Himmler, Heinrich (hĪnˈrĭkh hĭmˈlər) [key], 1900–1945, German Nazi leader. An early member of the National Socialist German Workers' (Nazi) party, Himmler took part in Adolf Hitler's "beer-hall putsch" of 1923, and in 1929 Hitler appointed him head of the SS, or Schutzstaffel, the party's black-shirted elite corps. When Hitler came to power he made Himmler head of police in Munich and then chief of the political police throughout Bavaria. After the party purge of June, 1934, which eliminated Ernst Roehm, head of the SA, or Nazi militia, Himmler's SS became the major police organ of the state. In 1936, Himmler was named chief of the German police; this brought him formal control over the Gestapo, the secret police that had been set up in 1933 by Hermann Goering. From his preeminent position Himmler terrorized his own party hierarchy as well as all German-held Europe, establishing and overseeing concentration camps and ordering incarceration and death for millions, particularly after the beginning of World War II. A superb bureaucrat and one of the most cold-blooded of the Nazi leaders, he was a fanatic racist. In Aug., 1943, he became minister of the interior, and after putting down the conspiracy against Hitler in July, 1944, he was the virtual dictator of German domestic policy. In Apr., 1945, just before Germany's defeat in World War II, Himmler secretly attempted to negotiate German surrender, hoping to save himself. Upon hearing of this, Hitler expelled him from the party. Himmler attempted to escape, but was arrested by British troops in May, 1945, and committed suicide by swallowing poison.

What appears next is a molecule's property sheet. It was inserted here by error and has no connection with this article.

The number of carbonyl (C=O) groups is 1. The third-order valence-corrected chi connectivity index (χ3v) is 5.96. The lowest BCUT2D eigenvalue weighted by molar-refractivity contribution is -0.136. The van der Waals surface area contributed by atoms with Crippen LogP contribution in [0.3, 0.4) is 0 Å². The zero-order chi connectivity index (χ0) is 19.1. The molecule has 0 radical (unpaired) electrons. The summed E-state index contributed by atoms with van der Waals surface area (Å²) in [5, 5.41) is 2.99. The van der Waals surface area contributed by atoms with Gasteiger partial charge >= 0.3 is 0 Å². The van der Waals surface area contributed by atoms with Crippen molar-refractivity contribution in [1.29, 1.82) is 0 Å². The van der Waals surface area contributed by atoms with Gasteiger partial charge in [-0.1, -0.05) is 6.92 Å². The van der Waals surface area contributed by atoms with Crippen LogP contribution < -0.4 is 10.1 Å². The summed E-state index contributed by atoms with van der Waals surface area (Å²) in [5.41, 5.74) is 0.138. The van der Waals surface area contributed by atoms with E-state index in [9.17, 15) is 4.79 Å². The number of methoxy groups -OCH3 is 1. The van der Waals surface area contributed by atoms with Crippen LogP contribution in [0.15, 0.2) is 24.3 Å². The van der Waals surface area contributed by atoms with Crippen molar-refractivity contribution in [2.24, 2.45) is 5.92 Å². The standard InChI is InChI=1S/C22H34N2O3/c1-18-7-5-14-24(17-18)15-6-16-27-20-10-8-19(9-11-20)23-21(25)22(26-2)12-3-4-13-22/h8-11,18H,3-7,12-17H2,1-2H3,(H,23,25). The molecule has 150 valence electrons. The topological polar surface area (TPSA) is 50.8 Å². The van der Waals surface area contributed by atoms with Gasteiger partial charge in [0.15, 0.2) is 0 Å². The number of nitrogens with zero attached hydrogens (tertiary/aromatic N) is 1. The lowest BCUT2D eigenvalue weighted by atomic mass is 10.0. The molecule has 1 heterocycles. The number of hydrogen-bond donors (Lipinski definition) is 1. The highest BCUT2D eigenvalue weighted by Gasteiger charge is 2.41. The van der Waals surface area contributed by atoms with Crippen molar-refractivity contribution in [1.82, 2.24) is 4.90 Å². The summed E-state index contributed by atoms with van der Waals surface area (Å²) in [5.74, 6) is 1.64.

See biographies by W. Frischauer (1953), R. Marvell and H. Fraenkel (1965, repr. 1972), B. F. Smith (1971), and P. Longerich (2012).
The Columbia Electronic Encyclopedia, 6th ed. Copyright © 2012, Columbia University Press. All rights reserved.
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